For obvious reasons, the terms edible and inedible, while technically correct, do not sit well with most pet owners. Enter the term “human-grade.” Although the Association of American Feed Control Officials (AAFCO) does not have a formal definition for this phrase, they have accepted its use in the pet food industry and allow it to be included on pet food labels provided the following standards are met:
“…..the term “human grade” represents the product to be human edible. For a product to be human edible, all ingredients in the product must be human edible and the product must be manufactured, packed and held in accordance with federal regulations in 21 CFR 110, Current Good Manufacturing Practice in Manufacturing, Packing, or Holding Human Food.”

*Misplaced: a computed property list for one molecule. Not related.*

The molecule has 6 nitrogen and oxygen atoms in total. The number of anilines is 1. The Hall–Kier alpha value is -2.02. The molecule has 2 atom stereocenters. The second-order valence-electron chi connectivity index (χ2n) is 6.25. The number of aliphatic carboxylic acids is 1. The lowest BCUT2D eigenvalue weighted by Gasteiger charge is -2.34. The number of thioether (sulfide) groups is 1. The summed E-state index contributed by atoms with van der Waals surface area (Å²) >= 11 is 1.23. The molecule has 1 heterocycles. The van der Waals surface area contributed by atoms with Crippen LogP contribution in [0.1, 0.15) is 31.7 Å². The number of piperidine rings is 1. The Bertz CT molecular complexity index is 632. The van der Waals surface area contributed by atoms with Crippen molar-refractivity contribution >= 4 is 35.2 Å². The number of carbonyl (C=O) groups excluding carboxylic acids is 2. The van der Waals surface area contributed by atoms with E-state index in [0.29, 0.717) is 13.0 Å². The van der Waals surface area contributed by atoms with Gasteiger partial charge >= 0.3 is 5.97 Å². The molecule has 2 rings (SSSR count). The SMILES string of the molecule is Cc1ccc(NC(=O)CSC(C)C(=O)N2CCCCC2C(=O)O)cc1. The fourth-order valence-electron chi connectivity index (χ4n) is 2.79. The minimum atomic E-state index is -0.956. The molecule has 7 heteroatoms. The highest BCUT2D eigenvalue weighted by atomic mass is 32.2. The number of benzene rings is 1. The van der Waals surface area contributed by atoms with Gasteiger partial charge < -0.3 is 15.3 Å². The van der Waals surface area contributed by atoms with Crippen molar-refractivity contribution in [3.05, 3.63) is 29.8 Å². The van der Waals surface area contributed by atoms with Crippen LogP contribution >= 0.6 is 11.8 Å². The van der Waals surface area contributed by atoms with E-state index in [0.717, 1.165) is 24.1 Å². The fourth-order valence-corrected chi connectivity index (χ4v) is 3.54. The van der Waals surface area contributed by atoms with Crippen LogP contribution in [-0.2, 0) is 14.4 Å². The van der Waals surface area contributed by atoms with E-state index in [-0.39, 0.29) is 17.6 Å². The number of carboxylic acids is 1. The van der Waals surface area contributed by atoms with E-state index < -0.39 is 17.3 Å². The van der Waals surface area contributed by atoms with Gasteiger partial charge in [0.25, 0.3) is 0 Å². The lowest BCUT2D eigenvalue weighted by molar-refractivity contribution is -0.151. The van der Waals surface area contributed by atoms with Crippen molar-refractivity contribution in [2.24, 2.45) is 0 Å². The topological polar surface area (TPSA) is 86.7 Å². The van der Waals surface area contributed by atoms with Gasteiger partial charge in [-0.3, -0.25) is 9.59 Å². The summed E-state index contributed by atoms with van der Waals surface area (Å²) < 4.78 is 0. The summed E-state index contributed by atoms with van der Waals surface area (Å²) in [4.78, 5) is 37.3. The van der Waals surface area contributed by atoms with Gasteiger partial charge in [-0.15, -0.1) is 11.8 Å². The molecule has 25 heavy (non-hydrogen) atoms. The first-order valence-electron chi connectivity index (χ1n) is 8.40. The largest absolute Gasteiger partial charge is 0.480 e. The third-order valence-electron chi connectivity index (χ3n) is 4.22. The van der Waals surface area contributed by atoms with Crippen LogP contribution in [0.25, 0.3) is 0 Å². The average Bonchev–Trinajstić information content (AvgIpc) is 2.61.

The Human-Grade Label: The AAFCO requirements set the bar very high for including this claim on a pet food label. Still, a number of companies are meeting these standards and are producing human-grade dog foods of a variety of types, including dehydrated, freeze-dried, and fresh cooked/frozen. The underlying assumption with all foods that carry a “human-grade” claim is that because of the types of ingredients, regulatory oversight, sanitation methods, and processing that are used, the end product will be safer and of greater nutritional quality than other foods that do not carry a human-grade claim.